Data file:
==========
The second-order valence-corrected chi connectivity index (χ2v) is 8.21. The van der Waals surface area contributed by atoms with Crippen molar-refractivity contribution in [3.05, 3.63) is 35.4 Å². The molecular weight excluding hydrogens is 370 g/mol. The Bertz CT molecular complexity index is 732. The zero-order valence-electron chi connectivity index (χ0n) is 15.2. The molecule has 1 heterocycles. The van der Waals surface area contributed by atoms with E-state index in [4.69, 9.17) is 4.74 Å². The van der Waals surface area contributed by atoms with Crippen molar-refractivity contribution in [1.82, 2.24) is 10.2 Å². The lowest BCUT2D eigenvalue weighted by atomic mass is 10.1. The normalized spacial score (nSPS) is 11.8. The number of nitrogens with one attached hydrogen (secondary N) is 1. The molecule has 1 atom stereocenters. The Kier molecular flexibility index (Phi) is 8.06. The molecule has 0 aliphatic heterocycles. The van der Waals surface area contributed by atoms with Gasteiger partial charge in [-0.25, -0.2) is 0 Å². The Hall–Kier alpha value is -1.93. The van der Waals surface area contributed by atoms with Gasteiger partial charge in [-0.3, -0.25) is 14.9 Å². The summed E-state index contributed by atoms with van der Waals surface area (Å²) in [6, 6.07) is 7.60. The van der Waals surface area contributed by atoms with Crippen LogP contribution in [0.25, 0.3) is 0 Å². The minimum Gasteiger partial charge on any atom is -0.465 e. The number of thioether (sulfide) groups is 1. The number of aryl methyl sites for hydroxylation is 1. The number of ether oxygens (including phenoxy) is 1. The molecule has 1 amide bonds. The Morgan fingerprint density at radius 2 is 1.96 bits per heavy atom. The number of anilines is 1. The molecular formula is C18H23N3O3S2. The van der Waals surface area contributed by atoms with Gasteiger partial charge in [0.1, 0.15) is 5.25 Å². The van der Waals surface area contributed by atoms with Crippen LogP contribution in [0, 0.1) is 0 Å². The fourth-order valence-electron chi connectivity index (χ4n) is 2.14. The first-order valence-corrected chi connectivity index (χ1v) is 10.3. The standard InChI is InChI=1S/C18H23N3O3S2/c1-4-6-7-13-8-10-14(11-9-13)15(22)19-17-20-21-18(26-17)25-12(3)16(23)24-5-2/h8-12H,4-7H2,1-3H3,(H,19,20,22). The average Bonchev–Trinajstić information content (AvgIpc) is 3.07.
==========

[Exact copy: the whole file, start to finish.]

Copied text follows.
The second-order valence-corrected chi connectivity index (χ2v) is 8.21. The van der Waals surface area contributed by atoms with Crippen molar-refractivity contribution in [3.05, 3.63) is 35.4 Å². The molecular weight excluding hydrogens is 370 g/mol. The Bertz CT molecular complexity index is 732. The zero-order valence-electron chi connectivity index (χ0n) is 15.2. The molecule has 1 heterocycles. The van der Waals surface area contributed by atoms with E-state index in [4.69, 9.17) is 4.74 Å². The van der Waals surface area contributed by atoms with Crippen molar-refractivity contribution in [1.82, 2.24) is 10.2 Å². The lowest BCUT2D eigenvalue weighted by atomic mass is 10.1. The normalized spacial score (nSPS) is 11.8. The number of nitrogens with one attached hydrogen (secondary N) is 1. The molecule has 1 atom stereocenters. The Kier molecular flexibility index (Phi) is 8.06. The molecule has 0 aliphatic heterocycles. The van der Waals surface area contributed by atoms with Gasteiger partial charge in [-0.25, -0.2) is 0 Å². The Hall–Kier alpha value is -1.93. The van der Waals surface area contributed by atoms with Gasteiger partial charge in [-0.3, -0.25) is 14.9 Å². The summed E-state index contributed by atoms with van der Waals surface area (Å²) in [6, 6.07) is 7.60. The van der Waals surface area contributed by atoms with Crippen LogP contribution in [0.25, 0.3) is 0 Å². The minimum Gasteiger partial charge on any atom is -0.465 e. The number of thioether (sulfide) groups is 1. The number of aryl methyl sites for hydroxylation is 1. The number of ether oxygens (including phenoxy) is 1. The molecule has 1 amide bonds. The Morgan fingerprint density at radius 2 is 1.96 bits per heavy atom. The number of anilines is 1. The molecular formula is C18H23N3O3S2. The van der Waals surface area contributed by atoms with Gasteiger partial charge in [0.1, 0.15) is 5.25 Å². The van der Waals surface area contributed by atoms with Crippen LogP contribution in [0, 0.1) is 0 Å². The fourth-order valence-electron chi connectivity index (χ4n) is 2.14. The first-order valence-corrected chi connectivity index (χ1v) is 10.3. The standard InChI is InChI=1S/C18H23N3O3S2/c1-4-6-7-13-8-10-14(11-9-13)15(22)19-17-20-21-18(26-17)25-12(3)16(23)24-5-2/h8-12H,4-7H2,1-3H3,(H,19,20,22). The average Bonchev–Trinajstić information content (AvgIpc) is 3.07.